Sweatshops: A Way Out of Poverty
Associate Scholar Benjamin Powell’s new book Out of Poverty: Sweatshops in the Global Economy was recently published by Cambridge University Press. Dr. Powell spoke with the Mises Institute about his new book.
Mises Institute: Describe for us what you mean by “sweatshop.”
Powell: Here’s an example: Abigail Martinez earned only 55 cents per hour stitching clothing in an El Salvadoran garment factory. She worked as long as 18 hours a day in an unventilated room; the company provided undrinkable water. If she upset her bosses they would deny her bathroom breaks or demand that she do cleaning work outside under the hot sun. Abigail’s job sounds horrible.
MI: But you assert that jobs like this make the workers better off.
Powell: These so-called sweatshops are part of the development process that leads to better conditions. Austrian economic theory teaches that people choose purposively to improve their situation. Thus, it is not startling to an Austrian to hear that a job such as Abigail’s made her better off than she was before, so long as violence wasn’t used to make her accept the employment.
The pure logic of choice is crucial to understanding what actions help sweatshop workers and what actions hurt them. But the logic of choice gets us only so far. It is the task of the applied economist — what Mises would label a historian — to apply the logic of choice to current events and historical phenomenon to understand their relevant institutionally contingent features and empirical magnitudes.
Mises Institute: So you take an empirical look at the improvements that sweatshops produce?
Powell: My new book does exactly that. I find that sweatshops in the third world today benefit the workers who toil in them and aid in the process of capital accumulation that leads to higher living standards in much the same way that factories in Great Britain and the United States did during the Industrial Revolution.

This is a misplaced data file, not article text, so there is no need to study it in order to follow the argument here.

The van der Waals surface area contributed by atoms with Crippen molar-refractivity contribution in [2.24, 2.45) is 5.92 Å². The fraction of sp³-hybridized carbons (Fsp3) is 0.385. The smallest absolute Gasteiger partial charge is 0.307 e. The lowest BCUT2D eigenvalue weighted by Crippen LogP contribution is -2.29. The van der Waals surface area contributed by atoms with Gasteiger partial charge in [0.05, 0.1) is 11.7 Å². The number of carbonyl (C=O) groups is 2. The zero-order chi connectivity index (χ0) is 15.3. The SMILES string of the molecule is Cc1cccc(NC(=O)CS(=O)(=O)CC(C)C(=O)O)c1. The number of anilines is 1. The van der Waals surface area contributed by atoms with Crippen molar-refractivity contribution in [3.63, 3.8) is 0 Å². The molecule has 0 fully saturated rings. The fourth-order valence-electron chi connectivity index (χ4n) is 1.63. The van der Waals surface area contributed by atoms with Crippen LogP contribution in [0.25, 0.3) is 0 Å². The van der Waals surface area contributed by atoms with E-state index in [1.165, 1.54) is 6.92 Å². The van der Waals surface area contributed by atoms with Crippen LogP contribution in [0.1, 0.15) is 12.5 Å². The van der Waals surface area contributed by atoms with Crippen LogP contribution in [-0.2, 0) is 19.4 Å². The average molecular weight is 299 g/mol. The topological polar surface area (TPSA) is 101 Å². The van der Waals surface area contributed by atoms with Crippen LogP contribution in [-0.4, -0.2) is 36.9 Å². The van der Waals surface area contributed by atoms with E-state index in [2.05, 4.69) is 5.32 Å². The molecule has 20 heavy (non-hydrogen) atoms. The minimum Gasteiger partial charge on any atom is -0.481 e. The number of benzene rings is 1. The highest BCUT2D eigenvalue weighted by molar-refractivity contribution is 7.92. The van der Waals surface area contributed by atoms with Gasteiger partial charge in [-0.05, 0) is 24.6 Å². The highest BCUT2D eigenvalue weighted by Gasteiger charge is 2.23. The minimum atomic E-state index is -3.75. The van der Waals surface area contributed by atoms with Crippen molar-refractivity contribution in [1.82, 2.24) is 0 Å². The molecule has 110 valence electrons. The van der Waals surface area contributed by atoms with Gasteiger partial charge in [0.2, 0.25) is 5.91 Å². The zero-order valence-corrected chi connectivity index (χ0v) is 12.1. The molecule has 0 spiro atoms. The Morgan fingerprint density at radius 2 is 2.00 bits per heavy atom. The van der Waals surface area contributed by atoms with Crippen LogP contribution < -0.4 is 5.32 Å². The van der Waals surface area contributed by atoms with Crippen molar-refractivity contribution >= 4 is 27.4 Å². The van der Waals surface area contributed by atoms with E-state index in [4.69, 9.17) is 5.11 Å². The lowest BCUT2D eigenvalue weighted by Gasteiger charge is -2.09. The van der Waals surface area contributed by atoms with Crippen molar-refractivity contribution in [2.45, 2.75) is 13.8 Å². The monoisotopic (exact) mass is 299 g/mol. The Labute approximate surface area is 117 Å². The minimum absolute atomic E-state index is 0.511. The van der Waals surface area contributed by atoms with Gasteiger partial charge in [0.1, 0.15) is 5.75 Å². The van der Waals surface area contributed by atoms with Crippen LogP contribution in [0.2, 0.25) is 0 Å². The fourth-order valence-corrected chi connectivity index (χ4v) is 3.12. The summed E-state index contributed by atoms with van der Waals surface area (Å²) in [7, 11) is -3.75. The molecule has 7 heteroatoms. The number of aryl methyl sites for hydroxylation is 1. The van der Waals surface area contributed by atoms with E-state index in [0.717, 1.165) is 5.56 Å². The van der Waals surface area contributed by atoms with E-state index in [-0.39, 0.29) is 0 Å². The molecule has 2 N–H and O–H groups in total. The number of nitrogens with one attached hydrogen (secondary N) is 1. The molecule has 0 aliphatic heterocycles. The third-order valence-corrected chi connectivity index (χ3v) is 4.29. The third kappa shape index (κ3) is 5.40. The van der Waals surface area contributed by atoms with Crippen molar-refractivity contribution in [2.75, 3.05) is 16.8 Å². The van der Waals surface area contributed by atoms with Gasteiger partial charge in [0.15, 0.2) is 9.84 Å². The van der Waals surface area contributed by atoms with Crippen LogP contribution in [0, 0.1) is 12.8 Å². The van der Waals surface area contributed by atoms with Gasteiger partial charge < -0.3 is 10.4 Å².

Ludwig von Mises wrote that during the Industrial Revolution, “The factory owners did not have the power to compel anybody to take a factory job. They could only hire people who were ready to work for the wages offered to them. Low as these wage rates were, they were nonetheless more than these paupers could earn in any other field open to them.”1 This is precisely what I find in third-world sweatshops today.
I found 83 cases of supposedly exploitative sweatshop wages reported in popular press sources and compared those earnings to the living standards in the countries where they were found. In every country where the sweatshops were located, more than 10 percent of the population lived on less than $2 per day. In more than half of the countries, more than 40 percent did. Yet, in 77 of the 83 cases, the sweatshop wages exceeded the $2 a day threshold. Five of the six exceptions occurred in Bangladesh, where the workers earned more than $1.25 per day — something that more than half the population of that country failed to achieve at the time.
MI: But how do these jobs compare to other jobs in that same country?
Powell: In fact, sweatshop earnings even compared favorably to the average incomes in the countries where they were located. In six of the 17 countries, the average reported sweatshop wage exceeded the average income in the country — in Haiti, Honduras, and Nicaragua it was more than twice the national average. In another six countries, the average reported sweatshop wages were around the national average. In four of the five countries where sweatshop wages were 50 percent below the national average, the workers were immigrants (sometimes illegal) from other countries and their sweatshop wages exceeded the average wage in their native country.